BW: You surprise a lot of people with your views. Quite a while back, Boulder Weekly published a review of the movie Narnia, and you wrote a letter to the editor defending Christians. I think that surprised some of our readers.

SA: Well, I am a Christian. I’m a Catholic. The reflexive, anti-Christian thinking in that particular review was just lazy. It was as shallow as any attack by Rush Limbaugh or Bill O’Reilly. We liberals pretend to be smarter, but we’re not.

BW: Do you think America is filled with reactionary junkies?

SA: Yeah, and I’m a born-again gray-issues guy. I was fairly fundamental before 9/11, but that morning everything changed. What really got me pissed was Ward Churchill blaming the victims, saying that the people in the Trade Towers deserved their deaths. He’s just an evil bastard, and those are evil words, but what killed me was people’s rush to defend him. My defense would have been: “Yeah, he has a right to say what he wants, but he’s completely wrong, and it’s evil.” The problem for me with liberals is that we’ve abdicated our moral responsibility to the universe.

BW: Do you have any idea where we lost that?

SA: Looking back, I think it was when white liberals abdicated the Christian church. They lost their tribal identity. Their religion became less about tribe and justice and more about self-help. Facetiously speaking, I think yoga fucked us.

BW: Do you think there’s a liberal politician out there who would be a good president?

SA: The guy who won in 2000: Al Gore. I’m still pissed at the Nader-ites for that one. Talk about fundamentalism. And I’m sure Boulder voted for Nader about 90 percent. Dumbfucks. (Editor’s Note: Actually, it was 20 percent, Sherman.)

BW: Have you ever been to Boulder before?

SA: Many times.

BW: Do heads explode when you come here?

SA: Generally, yeah. But I get away with so much because I’m an Indian. Everybody feels like shit in the presence of an Indian. I get invited to speak at all sorts of stuff: Christian conferences, right-winger events, diversity business things. People just like to be beaten up by an Indian. I’ve made a lucrative living pounding on the left and right white people of America.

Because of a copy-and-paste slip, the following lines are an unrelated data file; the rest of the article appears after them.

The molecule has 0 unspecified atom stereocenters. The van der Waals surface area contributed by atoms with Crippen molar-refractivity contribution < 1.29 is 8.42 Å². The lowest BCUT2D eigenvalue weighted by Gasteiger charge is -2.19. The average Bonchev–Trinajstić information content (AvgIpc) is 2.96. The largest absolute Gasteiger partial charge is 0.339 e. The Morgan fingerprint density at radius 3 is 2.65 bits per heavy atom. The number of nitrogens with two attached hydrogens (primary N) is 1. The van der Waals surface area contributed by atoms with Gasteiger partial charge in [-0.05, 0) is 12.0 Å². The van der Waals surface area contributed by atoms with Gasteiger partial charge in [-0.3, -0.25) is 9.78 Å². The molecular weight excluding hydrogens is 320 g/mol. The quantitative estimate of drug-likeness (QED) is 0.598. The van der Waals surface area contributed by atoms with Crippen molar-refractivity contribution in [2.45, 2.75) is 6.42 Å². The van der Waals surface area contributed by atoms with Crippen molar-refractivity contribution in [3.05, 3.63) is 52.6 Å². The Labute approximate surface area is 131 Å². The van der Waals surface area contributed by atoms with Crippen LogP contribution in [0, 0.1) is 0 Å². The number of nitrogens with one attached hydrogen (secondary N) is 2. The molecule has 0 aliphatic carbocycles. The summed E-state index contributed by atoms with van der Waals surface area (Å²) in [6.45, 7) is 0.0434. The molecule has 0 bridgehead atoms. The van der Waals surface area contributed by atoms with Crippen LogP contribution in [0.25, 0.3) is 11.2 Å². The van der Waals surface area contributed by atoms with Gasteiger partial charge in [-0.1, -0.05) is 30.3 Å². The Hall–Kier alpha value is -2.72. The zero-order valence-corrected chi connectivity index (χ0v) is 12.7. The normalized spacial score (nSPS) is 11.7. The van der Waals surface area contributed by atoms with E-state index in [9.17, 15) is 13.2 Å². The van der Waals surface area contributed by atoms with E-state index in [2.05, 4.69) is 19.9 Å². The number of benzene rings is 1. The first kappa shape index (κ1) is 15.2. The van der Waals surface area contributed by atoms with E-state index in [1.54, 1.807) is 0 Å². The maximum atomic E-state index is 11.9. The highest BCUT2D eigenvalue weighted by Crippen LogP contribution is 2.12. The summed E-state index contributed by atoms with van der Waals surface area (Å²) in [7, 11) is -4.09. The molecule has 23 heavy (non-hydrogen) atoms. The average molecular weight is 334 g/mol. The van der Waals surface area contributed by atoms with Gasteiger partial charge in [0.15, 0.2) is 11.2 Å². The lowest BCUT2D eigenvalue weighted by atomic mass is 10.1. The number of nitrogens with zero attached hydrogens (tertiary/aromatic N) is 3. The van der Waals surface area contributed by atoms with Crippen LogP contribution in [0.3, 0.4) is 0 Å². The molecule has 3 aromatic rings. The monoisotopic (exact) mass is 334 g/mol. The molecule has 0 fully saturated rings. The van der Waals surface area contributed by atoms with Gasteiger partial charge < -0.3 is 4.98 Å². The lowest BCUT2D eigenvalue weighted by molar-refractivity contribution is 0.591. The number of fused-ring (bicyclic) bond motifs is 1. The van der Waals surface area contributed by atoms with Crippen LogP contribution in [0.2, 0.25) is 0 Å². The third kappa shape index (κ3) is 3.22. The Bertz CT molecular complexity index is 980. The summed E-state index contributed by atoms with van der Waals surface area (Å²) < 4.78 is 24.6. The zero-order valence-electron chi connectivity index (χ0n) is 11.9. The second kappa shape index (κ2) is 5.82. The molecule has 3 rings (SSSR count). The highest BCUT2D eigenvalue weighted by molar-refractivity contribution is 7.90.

BW: That’s so fantastic that I don’t have any words for it.

SA: I know. And recently, I’ve been getting grief from people because I’ve become an optimist. I love my country, and people have such problems with that.

BW: You’re a patriot?

SA: Well, I have to speak autobiographically. I live in a country where a reservation Indian boy, whose parents didn’t go to college, who used an outhouse until he was 7, is now one of the most published and awarded writers in the country. That does not happen anywhere else.

Originally published in Boulder Weekly

June 2008

When I was 26 years old, I decided to write the great American novel, and so I moved to Prague. My plan was to grow a beard, purchase a pipe and hang out in coffee shops all day, where I would sit in dark corners and compose stories on an old-timey typewriter, tat-a-tat-tat-tat, about gut-wrenching topics such as war, poverty, death and many other subjects that I didn’t really know anything about. My favorite writers at that time were the kind of hyper-masculine dudes who could knock out a grizzly bear with their giant schlongs and then recite an evocative poem about it. Charles Bukowski, Ernest Hemingway, Gertrude Stein. I wanted to be tough. I wanted to be introspective. I wanted to have sex with leggy, Eastern European women named Svetlana or Dixie, who would appreciate my brooding intellectual nature and make me pancakes.

The book started off strong — terse dialogue, scintillating romance, intense metaphors involving sunsets and bullfighters — but I made one fatal mistake: I based the main character on myself.